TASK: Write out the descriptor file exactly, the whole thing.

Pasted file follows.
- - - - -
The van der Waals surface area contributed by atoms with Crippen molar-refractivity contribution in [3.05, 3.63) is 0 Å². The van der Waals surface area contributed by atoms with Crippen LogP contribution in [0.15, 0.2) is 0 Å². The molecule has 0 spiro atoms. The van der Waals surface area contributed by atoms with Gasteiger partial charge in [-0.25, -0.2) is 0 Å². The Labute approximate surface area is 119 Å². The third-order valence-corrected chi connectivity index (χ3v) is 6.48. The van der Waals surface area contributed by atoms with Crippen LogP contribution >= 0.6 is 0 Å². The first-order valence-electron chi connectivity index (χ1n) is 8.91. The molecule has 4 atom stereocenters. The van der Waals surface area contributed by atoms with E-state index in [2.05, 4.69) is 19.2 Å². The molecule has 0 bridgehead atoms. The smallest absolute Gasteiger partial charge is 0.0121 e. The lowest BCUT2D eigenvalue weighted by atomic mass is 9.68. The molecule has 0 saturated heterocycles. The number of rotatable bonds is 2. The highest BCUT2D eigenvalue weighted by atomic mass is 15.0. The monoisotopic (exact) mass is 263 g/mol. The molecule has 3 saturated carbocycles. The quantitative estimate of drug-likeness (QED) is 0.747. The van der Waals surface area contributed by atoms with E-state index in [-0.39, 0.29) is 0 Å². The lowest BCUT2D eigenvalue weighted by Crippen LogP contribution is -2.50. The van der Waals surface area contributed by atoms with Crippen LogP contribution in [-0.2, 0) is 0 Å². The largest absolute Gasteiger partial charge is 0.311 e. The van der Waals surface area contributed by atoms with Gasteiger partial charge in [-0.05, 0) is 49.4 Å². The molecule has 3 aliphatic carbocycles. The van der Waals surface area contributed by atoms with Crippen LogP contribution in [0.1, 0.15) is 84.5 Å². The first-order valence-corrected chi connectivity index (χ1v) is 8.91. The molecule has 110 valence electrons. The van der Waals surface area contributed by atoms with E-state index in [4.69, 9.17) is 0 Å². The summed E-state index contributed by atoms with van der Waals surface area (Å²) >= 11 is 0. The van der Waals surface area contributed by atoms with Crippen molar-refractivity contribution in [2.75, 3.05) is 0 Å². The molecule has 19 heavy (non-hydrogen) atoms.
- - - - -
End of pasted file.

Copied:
The van der Waals surface area contributed by atoms with Crippen molar-refractivity contribution in [3.05, 3.63) is 0 Å². The van der Waals surface area contributed by atoms with Crippen LogP contribution in [0.15, 0.2) is 0 Å². The molecule has 0 spiro atoms. The van der Waals surface area contributed by atoms with Gasteiger partial charge in [-0.25, -0.2) is 0 Å². The Labute approximate surface area is 119 Å². The third-order valence-corrected chi connectivity index (χ3v) is 6.48. The van der Waals surface area contributed by atoms with Crippen LogP contribution >= 0.6 is 0 Å². The first-order valence-electron chi connectivity index (χ1n) is 8.91. The molecule has 4 atom stereocenters. The van der Waals surface area contributed by atoms with E-state index in [2.05, 4.69) is 19.2 Å². The molecule has 0 bridgehead atoms. The smallest absolute Gasteiger partial charge is 0.0121 e. The lowest BCUT2D eigenvalue weighted by atomic mass is 9.68. The molecule has 0 saturated heterocycles. The number of rotatable bonds is 2. The highest BCUT2D eigenvalue weighted by atomic mass is 15.0. The monoisotopic (exact) mass is 263 g/mol. The molecule has 3 saturated carbocycles. The quantitative estimate of drug-likeness (QED) is 0.747. The van der Waals surface area contributed by atoms with E-state index in [-0.39, 0.29) is 0 Å². The lowest BCUT2D eigenvalue weighted by Crippen LogP contribution is -2.50. The van der Waals surface area contributed by atoms with Crippen LogP contribution in [-0.2, 0) is 0 Å². The largest absolute Gasteiger partial charge is 0.311 e. The van der Waals surface area contributed by atoms with Gasteiger partial charge in [-0.05, 0) is 49.4 Å². The molecule has 3 aliphatic carbocycles. The van der Waals surface area contributed by atoms with Crippen LogP contribution in [0.1, 0.15) is 84.5 Å². The first-order valence-corrected chi connectivity index (χ1v) is 8.91. The molecule has 110 valence electrons. The van der Waals surface area contributed by atoms with E-state index in [4.69, 9.17) is 0 Å². The summed E-state index contributed by atoms with van der Waals surface area (Å²) >= 11 is 0. The van der Waals surface area contributed by atoms with Crippen molar-refractivity contribution in [2.75, 3.05) is 0 Å². The molecule has 19 heavy (non-hydrogen) atoms.